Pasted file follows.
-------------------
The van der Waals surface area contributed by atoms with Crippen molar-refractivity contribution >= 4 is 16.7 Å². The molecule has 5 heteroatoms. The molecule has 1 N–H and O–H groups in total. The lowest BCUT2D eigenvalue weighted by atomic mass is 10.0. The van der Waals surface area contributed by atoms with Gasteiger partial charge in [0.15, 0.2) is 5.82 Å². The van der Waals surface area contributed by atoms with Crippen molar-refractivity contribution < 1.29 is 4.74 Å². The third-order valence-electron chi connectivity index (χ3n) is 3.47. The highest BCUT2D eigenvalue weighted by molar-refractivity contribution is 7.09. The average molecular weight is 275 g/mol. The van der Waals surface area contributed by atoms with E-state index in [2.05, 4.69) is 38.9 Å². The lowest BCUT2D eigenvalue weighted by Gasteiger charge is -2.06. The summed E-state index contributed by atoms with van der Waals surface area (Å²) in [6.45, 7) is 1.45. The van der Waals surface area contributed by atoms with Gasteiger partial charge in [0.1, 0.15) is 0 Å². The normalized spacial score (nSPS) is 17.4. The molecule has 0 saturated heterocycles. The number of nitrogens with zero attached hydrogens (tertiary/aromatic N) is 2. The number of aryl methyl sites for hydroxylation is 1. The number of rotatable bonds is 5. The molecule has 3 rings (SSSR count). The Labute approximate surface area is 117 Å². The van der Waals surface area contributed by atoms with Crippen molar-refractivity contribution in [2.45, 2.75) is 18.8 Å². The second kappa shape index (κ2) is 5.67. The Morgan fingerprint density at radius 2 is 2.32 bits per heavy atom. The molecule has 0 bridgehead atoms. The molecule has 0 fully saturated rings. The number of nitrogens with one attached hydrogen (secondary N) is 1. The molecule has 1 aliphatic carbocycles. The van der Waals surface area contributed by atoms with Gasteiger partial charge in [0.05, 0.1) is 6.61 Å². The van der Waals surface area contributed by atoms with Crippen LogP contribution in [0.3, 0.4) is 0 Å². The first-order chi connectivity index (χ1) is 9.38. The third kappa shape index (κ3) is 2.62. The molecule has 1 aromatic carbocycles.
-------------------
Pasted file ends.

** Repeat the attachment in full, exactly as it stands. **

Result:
The van der Waals surface area contributed by atoms with Crippen molar-refractivity contribution >= 4 is 16.7 Å². The molecule has 5 heteroatoms. The molecule has 1 N–H and O–H groups in total. The lowest BCUT2D eigenvalue weighted by atomic mass is 10.0. The van der Waals surface area contributed by atoms with Gasteiger partial charge in [0.15, 0.2) is 5.82 Å². The van der Waals surface area contributed by atoms with Crippen molar-refractivity contribution < 1.29 is 4.74 Å². The third-order valence-electron chi connectivity index (χ3n) is 3.47. The highest BCUT2D eigenvalue weighted by molar-refractivity contribution is 7.09. The average molecular weight is 275 g/mol. The van der Waals surface area contributed by atoms with E-state index in [2.05, 4.69) is 38.9 Å². The lowest BCUT2D eigenvalue weighted by Gasteiger charge is -2.06. The summed E-state index contributed by atoms with van der Waals surface area (Å²) in [6.45, 7) is 1.45. The van der Waals surface area contributed by atoms with Gasteiger partial charge in [0.1, 0.15) is 0 Å². The normalized spacial score (nSPS) is 17.4. The molecule has 0 saturated heterocycles. The number of nitrogens with zero attached hydrogens (tertiary/aromatic N) is 2. The number of aryl methyl sites for hydroxylation is 1. The number of rotatable bonds is 5. The molecule has 3 rings (SSSR count). The Labute approximate surface area is 117 Å². The van der Waals surface area contributed by atoms with Crippen molar-refractivity contribution in [2.45, 2.75) is 18.8 Å². The second kappa shape index (κ2) is 5.67. The Morgan fingerprint density at radius 2 is 2.32 bits per heavy atom. The molecule has 0 bridgehead atoms. The molecule has 0 fully saturated rings. The number of nitrogens with one attached hydrogen (secondary N) is 1. The molecule has 1 aliphatic carbocycles. The van der Waals surface area contributed by atoms with Gasteiger partial charge in [0.05, 0.1) is 6.61 Å². The van der Waals surface area contributed by atoms with Crippen LogP contribution in [0.3, 0.4) is 0 Å². The first-order chi connectivity index (χ1) is 9.38. The third kappa shape index (κ3) is 2.62. The molecule has 1 aromatic carbocycles.